One of the essential rock guitar techniques is the good ol’ fashioned power chord. These are chords that remove notes (anything but the root and the 5th) in order to sound clear and strong with a lot of distortion. Most guitarists play these in the form of “barre chords” (or “bar chords”).
These chord shapes are great because you only have to memorize a handful of them and you can just move them all around the neck (see any Green Day song for an example of this).
But they have a couple of problems. The first is that they don’t sustain (ring out) as well as open chords. Longer string lengths will sustain longer than shorter ones, and you can’t get any longer than open, ringing strings.
The second issue is that you can run into intonation problems, particularly as you move up the neck. A guitar can never be perfectly in tune all the way up the neck, so tuning a guitar is an exercise in compromises. Since most of us tune with open strings, it makes sense that you’ll have fewer intonation problems with open chords.
You can take a page from the playbook of Angus Young and Eddie Van Halen and start replacing your “closed” barre chords with a couple of open-string alternatives. Take at look at the chord diagrams below. On the left is the typical open chord voicing most players learn when they first start. You may people refer to these as “cowboy chords”. On an acoustic guitar or a clean electric they sound good.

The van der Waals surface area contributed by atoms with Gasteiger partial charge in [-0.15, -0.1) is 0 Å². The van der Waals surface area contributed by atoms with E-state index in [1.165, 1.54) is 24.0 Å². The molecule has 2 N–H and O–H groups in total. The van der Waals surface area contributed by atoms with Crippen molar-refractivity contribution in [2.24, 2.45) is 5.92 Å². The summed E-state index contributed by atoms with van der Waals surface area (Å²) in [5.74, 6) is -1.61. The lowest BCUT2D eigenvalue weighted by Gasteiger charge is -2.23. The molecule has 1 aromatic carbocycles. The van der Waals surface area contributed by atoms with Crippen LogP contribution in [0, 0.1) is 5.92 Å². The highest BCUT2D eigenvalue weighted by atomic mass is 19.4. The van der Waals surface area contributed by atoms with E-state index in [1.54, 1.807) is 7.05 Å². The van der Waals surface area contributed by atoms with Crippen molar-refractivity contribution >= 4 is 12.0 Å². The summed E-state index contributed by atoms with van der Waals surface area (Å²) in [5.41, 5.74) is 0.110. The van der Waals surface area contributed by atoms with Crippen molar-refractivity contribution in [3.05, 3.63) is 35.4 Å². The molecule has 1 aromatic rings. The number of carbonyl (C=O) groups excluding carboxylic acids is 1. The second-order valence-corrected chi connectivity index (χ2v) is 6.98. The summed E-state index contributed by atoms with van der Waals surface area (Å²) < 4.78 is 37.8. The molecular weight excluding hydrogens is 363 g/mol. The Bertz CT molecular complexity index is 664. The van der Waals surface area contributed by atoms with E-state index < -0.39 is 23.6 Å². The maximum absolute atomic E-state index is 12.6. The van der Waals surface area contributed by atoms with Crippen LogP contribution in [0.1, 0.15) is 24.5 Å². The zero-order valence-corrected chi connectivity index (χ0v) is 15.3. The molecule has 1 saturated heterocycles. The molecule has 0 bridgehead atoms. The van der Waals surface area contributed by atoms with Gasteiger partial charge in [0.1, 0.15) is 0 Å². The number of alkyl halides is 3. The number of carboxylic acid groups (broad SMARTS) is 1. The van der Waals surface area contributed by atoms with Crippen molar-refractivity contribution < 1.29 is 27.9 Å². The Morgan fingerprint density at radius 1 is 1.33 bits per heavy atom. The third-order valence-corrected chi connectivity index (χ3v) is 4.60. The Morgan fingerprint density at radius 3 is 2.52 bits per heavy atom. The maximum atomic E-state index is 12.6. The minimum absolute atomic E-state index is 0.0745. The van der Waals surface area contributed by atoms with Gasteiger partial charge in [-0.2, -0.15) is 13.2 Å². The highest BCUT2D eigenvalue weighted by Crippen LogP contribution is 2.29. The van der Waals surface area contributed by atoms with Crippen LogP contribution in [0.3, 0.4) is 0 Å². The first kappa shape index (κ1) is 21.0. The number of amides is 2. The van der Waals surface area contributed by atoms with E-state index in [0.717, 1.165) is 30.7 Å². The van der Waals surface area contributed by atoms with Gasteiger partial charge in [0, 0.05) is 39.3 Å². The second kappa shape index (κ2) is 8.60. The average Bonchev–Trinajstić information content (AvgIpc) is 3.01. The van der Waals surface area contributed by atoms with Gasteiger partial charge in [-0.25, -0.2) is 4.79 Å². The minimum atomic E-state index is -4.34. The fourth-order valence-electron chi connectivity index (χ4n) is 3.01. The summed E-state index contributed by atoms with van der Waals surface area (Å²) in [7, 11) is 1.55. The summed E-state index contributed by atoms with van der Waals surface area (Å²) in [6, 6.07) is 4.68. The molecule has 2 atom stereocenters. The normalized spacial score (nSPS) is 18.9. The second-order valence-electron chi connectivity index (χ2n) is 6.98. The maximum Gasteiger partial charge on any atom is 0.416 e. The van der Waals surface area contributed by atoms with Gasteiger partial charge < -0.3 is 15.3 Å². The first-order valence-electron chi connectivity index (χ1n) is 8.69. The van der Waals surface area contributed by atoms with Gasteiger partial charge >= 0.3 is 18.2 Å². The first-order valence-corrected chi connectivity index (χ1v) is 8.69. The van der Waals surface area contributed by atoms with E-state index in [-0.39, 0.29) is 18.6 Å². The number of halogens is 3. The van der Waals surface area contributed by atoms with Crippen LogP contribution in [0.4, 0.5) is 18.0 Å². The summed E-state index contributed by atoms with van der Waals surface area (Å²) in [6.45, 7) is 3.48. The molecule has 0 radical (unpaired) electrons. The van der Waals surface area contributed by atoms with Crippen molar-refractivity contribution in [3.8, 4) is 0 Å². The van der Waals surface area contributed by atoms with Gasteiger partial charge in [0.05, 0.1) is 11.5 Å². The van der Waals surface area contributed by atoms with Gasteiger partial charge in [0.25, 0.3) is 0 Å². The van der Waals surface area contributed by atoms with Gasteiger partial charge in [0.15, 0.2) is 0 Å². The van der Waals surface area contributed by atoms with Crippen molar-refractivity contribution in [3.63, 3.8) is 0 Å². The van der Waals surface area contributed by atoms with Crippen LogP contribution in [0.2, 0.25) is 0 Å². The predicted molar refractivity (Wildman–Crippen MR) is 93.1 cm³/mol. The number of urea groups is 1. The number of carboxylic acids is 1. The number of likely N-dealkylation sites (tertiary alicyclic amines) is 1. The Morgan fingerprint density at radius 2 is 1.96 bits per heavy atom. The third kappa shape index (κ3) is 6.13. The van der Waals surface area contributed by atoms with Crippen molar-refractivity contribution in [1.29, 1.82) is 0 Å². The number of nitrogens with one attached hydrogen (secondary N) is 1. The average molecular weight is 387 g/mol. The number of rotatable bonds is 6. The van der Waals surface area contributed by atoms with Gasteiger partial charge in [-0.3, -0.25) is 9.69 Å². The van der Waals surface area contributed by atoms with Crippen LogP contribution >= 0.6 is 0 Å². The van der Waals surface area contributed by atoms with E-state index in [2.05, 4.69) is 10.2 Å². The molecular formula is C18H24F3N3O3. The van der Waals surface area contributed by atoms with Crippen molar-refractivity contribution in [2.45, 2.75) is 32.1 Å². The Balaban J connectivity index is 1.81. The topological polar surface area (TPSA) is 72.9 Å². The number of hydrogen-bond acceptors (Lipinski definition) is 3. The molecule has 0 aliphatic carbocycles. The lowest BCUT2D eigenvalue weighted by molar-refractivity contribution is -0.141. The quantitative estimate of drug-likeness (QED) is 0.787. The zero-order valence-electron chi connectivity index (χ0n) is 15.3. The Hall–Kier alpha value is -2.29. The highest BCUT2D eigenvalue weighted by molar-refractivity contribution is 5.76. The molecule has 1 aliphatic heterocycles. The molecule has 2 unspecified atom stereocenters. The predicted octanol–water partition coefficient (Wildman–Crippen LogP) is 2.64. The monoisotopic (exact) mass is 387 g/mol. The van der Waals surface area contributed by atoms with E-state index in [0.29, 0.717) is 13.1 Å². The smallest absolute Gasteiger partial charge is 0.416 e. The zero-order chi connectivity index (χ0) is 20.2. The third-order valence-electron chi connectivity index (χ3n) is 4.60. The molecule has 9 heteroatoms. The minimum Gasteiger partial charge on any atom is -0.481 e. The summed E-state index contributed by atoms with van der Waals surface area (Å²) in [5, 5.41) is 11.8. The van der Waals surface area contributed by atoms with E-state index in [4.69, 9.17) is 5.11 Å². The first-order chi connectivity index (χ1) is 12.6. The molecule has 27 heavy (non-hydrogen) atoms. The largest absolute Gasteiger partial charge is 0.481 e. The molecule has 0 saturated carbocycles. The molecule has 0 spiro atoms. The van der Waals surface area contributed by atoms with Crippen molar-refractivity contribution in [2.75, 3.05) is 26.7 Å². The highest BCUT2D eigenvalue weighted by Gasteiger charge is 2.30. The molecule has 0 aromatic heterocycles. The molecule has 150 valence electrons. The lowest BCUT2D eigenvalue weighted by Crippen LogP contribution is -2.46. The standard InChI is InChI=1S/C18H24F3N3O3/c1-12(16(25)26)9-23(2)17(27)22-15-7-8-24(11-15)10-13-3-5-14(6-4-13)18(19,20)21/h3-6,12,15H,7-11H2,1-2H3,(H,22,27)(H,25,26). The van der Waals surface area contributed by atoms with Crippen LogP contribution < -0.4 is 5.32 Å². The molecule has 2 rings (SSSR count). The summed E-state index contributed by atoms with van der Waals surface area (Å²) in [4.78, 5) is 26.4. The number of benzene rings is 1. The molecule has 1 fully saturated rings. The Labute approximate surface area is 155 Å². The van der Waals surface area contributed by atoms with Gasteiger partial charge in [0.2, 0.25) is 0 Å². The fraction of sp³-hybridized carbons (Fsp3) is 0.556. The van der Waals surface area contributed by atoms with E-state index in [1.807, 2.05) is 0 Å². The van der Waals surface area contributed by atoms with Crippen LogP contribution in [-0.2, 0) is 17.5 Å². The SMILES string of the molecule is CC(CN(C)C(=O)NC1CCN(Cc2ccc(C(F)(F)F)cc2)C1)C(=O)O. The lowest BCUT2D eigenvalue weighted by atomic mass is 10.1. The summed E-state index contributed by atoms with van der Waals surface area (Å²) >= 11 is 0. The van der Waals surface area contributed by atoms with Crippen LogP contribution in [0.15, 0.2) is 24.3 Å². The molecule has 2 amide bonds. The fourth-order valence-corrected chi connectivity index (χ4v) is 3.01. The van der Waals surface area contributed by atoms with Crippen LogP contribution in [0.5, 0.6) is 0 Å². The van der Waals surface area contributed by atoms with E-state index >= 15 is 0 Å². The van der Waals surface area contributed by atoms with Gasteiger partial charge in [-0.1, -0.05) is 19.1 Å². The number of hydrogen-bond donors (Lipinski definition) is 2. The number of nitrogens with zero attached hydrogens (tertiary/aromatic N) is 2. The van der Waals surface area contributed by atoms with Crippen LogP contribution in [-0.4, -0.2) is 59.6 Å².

Plug in and crank your amp up. On a clean setting, the voicings on the left sound fine, but with some grit and distortion they get muddy. Now try the voicings on the right and listen to how clear and powerful they sound, even with lots of gain. The voicings on the right imply the same tonality as the ones on the left, but remove notes that muddy up the tone.
￼The ringing 1st string is optional on this A chord.
The note on the 1st string is optional on this G chord.
Take a look at the voicing for the C chord on the right hand side—it’s a little unusual. Instead of fretting the 1st fret on the 2nd string (a C, the root), we’re fretting the 2nd (the D). This is typically how Eddie Van Halen frets an open C power chord. A music theoretician would call this a “C2” or “Csus2” chord. For the music theory nerds, the 2nd is the same interval from the 5th as the 5th is from the root. They are both 5ths and sound great with distortion.
You might be wondering how to mute strings that are in the middle of the chord. Depending on the chord shape, you can use the inside of a finger that’s already fretting a note to lightly rest on that string (see the voicing for the E chord). Another technique is to use the tip of one of your fretting fingers to silence an adjacent string, like silencing the 6th string with the finger that frets the 5th string in the C chord voicing.
Another advantage to these voicings, is that they use the higher (thinner) strings which gives you a clearer tone that cuts through. Fretting notes on the 5th and 6th strings gets comparatively muddy-sounding as you move up the neck. Play a barre chord style A power chord rooted on the 5th fret of the 6th string, then play the equivalent open power chord and listen to the difference? The second one has a brighter tone. In a band context this can make a difference between clashing with the bass and fitting right in that sonic pocket between the bass and the singer.
Next time you plug in and crank your amp up, try out these voicings instead of the usual barre chords. You may find that you’ve just taken your ass-kicking up a notch.